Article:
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IBM Takes Broadband to Power Lines

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IBM is partnering with a Texas utility to deliver broadband over power line (BPL) technology in the Houston area, joining the small but growing number of companies rolling out high-speed Internet service using standard home and business wiring.

CenterPoint Energy and IBM are collaborating their efforts at a Houston technology center run by the power provider. At the technology center, CenterPoint has started a pilot program designed to demonstrate the capabilities of BPL in the home.

BPL technology is touted as a way not only to provide broadband access to areas lacking DSL or cable connections, but also to improve power service and reliability. Using a BPL modem, consumers can plug a computer into any home or office outlet and receive high-speed access.

"With more bandwidth available, utilities can improve their delivery systems through the development of smart grid technologies, such as automated meter reading, real time system monitoring, preventive maintenance and outage detection," said Raymond Blair, vice president of broadband over power initiatives at IBM.

That, in turn, significantly reduces costs and increases efficiency for the power providers, he said.

And for consumers, BPL can be the only option for consumers living in areas not served by phone or cable companies.

"Everyone has electric power, but that's not necessarily true with DSL or cable," said Blair. Among the possible BPL-based services are Voice over Internet Protocol (VoIP), Video on Demand (VOD), home environment management and security monitoring.

Big Blue will help CenterPoint manage its BPL rollout, with equipment provided by Idacomm, Amperion, Broadband Energy, Cisco (Nasdaq: CSCO - news), Itron, Mitsubishi and PCPC, among others.

Choosing a Texas market makes sense, said Yankee Group analyst Nicole Klein, as that state is supporting the introduction of BPL service.

"It's a large state, but the population is not as concentrated as in some other areas, so it is a prime candidate for this technology," she said.

This technology is being used today in Europe and other parts of the world. In the U.S., BPL providers include Current Communications, which last week announced investments from Internet search leader Google (Nasdaq: GOOG - news), communications conglomerate Hearst and financial services firm Goldman Sachs.

CenterPoint's pilot program, in which up to 50 residents can participate, will run through the end of August. IBM has tapped a wide array of energy industry and technology experts, as well as leading hardware and software vendors, for the project.

"We are committed to using technology innovation to help our customers and to bring more benefits to consumers," said Blair. "BPL greatly extends the barriers of the Internet for all users."

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Oh yeah, forgot about that. I viewed a report on the news yesterday about it. They talked about doing this years ago if I remember correctly.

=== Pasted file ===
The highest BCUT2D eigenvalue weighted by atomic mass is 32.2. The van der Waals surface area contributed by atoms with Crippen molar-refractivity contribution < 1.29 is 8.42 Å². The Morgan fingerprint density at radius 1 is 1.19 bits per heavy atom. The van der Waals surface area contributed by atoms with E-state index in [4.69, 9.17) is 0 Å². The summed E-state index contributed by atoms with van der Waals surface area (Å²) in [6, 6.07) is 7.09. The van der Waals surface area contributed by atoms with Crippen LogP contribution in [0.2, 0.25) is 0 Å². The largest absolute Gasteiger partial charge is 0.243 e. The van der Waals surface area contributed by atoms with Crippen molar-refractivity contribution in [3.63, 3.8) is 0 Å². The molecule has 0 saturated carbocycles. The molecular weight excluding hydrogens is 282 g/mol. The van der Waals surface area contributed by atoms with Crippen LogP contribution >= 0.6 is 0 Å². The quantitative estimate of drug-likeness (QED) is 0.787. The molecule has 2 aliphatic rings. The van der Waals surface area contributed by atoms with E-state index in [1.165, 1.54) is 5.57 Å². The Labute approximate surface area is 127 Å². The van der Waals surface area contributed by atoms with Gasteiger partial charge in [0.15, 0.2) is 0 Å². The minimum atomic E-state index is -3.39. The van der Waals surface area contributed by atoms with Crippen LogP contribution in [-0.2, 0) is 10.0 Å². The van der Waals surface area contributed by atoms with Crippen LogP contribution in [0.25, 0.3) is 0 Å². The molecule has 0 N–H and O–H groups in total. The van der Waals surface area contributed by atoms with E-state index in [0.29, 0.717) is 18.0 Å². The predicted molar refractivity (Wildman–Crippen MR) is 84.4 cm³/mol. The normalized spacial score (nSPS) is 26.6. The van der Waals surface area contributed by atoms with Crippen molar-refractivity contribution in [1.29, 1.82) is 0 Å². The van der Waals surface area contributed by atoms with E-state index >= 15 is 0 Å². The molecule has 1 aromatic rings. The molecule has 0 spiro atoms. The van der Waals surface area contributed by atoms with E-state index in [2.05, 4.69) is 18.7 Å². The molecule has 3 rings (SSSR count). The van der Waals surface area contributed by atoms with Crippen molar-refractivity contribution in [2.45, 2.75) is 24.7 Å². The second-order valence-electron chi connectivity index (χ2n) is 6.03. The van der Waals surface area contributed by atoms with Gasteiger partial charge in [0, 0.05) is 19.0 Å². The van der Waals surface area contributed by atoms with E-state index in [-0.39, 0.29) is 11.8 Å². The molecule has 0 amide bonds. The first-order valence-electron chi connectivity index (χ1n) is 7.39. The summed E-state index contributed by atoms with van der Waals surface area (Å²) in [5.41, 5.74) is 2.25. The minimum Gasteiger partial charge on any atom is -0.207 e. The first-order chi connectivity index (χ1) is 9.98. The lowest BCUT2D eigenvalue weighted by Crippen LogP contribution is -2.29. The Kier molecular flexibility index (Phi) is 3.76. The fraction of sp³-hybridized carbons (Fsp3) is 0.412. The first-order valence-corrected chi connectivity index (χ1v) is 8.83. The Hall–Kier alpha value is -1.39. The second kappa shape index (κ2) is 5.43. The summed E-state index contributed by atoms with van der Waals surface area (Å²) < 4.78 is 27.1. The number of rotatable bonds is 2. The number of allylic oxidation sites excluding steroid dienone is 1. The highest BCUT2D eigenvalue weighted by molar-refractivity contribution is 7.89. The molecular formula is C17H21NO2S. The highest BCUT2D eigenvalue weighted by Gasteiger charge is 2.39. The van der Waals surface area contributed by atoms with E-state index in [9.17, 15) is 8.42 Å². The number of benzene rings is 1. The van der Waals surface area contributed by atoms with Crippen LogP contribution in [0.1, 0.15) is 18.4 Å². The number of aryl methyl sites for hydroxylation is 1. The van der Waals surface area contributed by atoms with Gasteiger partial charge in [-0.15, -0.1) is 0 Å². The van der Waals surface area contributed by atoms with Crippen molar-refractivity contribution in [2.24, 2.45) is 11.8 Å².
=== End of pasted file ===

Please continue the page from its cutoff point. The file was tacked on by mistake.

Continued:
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I am an Ameteur operator myself...this is why I refer to HF as primitive, as well as most of the lower VHF Bands. They WILL be phased out for a more practical use(The good ole CB band lies within this spectrum as well...what?, no one notice the little FR2 radios put on the market couple years back?)while as the Digital spectrum, 5 Ghz and up will be the frontier of the future.

We are doing things with digital square waves, which are considered Theoretically impossible..right now!!

And ,there are unlimited areas into which we may expand...if we just drop the old tunnel vision philosophy, as to the practicality of "SPARK GAP TECHNOLOGY" and awaken to the newly developing roles, in regard to electomagnetic resonance, and where they can be applied.

right now, HF consist of a bunch of feeble minded old men hollaring C.Q. across normally unused frequencies all at the same time...finding some form of gratification in counting how many call signs they can make out among the gibberish, hoping for the highest count.

It started as a way to promote expeirmentation and private developement, in regard to electromagnetic communications..But has degraded considerably in that respect, since the last great contibution to society,,(late 1960's),and that would be the prelude to the internet..(PACKET radio..that was beginnigs of the ORIGINAL NET)

I, for one, cant wait to see what comes from this innovative idea.

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BPL is getting a 2nd look by the FCC, they may have to forget the whole thing, because now wireless Internet is not only faster, but actually EASIER to implement, and will not create havoc with the HF bands etc.

And HF is NOT primitive, it is one of the best and most reliable forms of wireless long distance communications.

10 meter FM repeaters are now coming into their own, packet radio systems now cover the globe via HF, VHF, and satelite, not to mention via the internet. APRS, GPS over ham radio is cathing on BIG time.

Forget BPL, it will not be implemented, because A: it IS primitive, B: it is noisy and disrupts all kinds of wireless communications and C: it was more a political thing, then an actual modern internet communications route.

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